A new report suggests that while UK universities are likely to suffer because of Brexit, German universities may reap the benefits.
This is one of the findings from a study of the potential impact of Brexit on UK and European universities. The report is based on a series of interviews with academic staff, university leaders and policymakers in higher education across 10 European countries between April and November 2017.
The report shows that since the referendum result, European academics were less likely to seek UK partners as leaders on collaborative research bids. There was also a reluctance from some European academics to involve UK partners in research bids at all.
Germany emerged as a significant potential 'winner' from Brexit, with countries in both northern and eastern Europe planning to reinforce their existing partnerships with German universities.
The findings indicate that while the UK is an extremely important player in European research and higher education, it is not as central as Germany. Germany is currently the top research collaborator for 19 European countries and the second top collaborator for seven countries. By contrast, the UK is the top collaborator for only one country (Germany) and the second top for nine countries.
The UK's strong position in European higher education and the market orientation of UK universities also create imbalances and tensions in its relationships with other partners, according to the report. Nonetheless, participants in all the countries studied valued UK academics' role in leading research consortia and saw the participation of their UK partners as essential to many of their research projects.
The report reveals a mixture of anxiety and hope. The loss of the UK as an academic exchange partner was a concern for countries sending significant numbers of students to the UK. On the other hand, for countries where universities offer tuition in English, the departure of the UK from the EU was seen as an opportunity for increasing incoming numbers.
Participants in some of the countries studied suggested Brexit might provide an opportunity to 'poach' high-profile UK-based academics and funds. Yet many participants were more concerned with finding ways of maintaining cooperation and expressing solidarity with their UK colleagues.
UK-based academics feared waves of restructurings and redundancies and loss of funding in the wake of Brexit. The report suggests that Brexit will have a very unequal impact across the different nations of the UK, on different types of university and across disciplines. This concern was echoed in other countries as well.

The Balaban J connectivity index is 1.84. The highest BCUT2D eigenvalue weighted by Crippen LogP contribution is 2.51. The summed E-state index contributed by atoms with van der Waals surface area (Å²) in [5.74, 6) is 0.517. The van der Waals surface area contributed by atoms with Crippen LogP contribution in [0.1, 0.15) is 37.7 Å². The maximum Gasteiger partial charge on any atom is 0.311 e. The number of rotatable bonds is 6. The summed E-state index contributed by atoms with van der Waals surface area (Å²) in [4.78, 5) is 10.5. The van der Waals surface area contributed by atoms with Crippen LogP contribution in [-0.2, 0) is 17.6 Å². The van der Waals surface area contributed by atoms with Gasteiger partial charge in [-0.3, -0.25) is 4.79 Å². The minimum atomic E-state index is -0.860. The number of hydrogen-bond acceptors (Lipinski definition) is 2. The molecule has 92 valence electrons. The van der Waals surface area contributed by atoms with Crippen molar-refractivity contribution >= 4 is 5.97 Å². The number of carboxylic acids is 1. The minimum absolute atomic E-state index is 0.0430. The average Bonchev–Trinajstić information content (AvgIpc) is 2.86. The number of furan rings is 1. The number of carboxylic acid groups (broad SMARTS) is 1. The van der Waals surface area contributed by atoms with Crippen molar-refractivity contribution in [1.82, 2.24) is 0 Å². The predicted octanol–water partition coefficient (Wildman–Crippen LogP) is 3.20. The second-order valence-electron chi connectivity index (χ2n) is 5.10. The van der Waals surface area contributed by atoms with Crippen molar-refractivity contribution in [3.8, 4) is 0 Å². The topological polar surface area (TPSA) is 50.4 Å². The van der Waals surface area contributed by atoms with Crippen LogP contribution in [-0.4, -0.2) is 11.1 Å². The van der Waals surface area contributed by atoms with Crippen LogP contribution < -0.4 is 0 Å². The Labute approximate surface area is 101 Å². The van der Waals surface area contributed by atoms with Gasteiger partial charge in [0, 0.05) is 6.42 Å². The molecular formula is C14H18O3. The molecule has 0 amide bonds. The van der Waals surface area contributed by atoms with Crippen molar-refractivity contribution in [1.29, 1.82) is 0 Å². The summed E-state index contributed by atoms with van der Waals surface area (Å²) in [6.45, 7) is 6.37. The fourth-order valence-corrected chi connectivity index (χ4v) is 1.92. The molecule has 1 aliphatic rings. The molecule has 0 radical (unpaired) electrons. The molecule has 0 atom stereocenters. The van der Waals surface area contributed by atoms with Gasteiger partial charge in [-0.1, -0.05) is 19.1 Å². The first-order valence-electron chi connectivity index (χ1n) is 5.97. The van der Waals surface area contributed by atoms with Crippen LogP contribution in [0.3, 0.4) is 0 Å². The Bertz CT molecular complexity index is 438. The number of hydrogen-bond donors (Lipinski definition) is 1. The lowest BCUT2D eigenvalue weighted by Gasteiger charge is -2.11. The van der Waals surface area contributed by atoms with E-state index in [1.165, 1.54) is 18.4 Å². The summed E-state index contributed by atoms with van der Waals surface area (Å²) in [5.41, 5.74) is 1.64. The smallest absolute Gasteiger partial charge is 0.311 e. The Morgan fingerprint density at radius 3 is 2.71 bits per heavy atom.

There was also a widespread fear of a net loss of early-career academic positions, not only in the UK but also across the EU, as many of these positions are funded by research grants held with UK partners.
All the countries studied in the report expressed fear not only that the quality and reputation of European research would suffer with the UK's departure from Europe, but that Brexit posed a threat to the European project at large.
Dr Aline Courtois from the Centre for Global Higher Education at the UCL Institute of Education, the editor of the study, said:
'The report highlights that Brexit is not an issue for UK higher education only. It creates uncertainty for other countries as well, with fears that research cooperation and academic mobility will be severely affected across the EU and that the region as a whole will lose its competitive edge. The exact impact of Brexit on the higher education sector, in the UK and beyond, is still largely unknown; some countries may benefit in the short term in certain ways, but overall it is perceived as a significant risk.'
Susan Wright, director of Centre for Higher Education Futures at Aarhus University, says about the Danish case study, which she led:
"The repercussions and uncertainties of Brexit are being felt across Europe and were expressed by the Danish academics and policy makers. Interviewees valued the UK's research excellence and its leadership in HE-industry research consortia. Although the market pressures on UK research and education sometimes make collaboration difficult, still half of Denmark's H2020 projects have British partners and most international co-authors of Danish articles come from the UK. For policy makers, the UK is a valuable ally in negotiations over whether EU funding policy should be based on quality or regional development. For university administration, continuing cooperation post Brexit heralds a 'bureaucratic nightmare' of contract renegotiation, but academics were more imperturbable, as one put it, 'Let's see the results of the negotiations, then we'll find a way to carry on cooperating anyway'."
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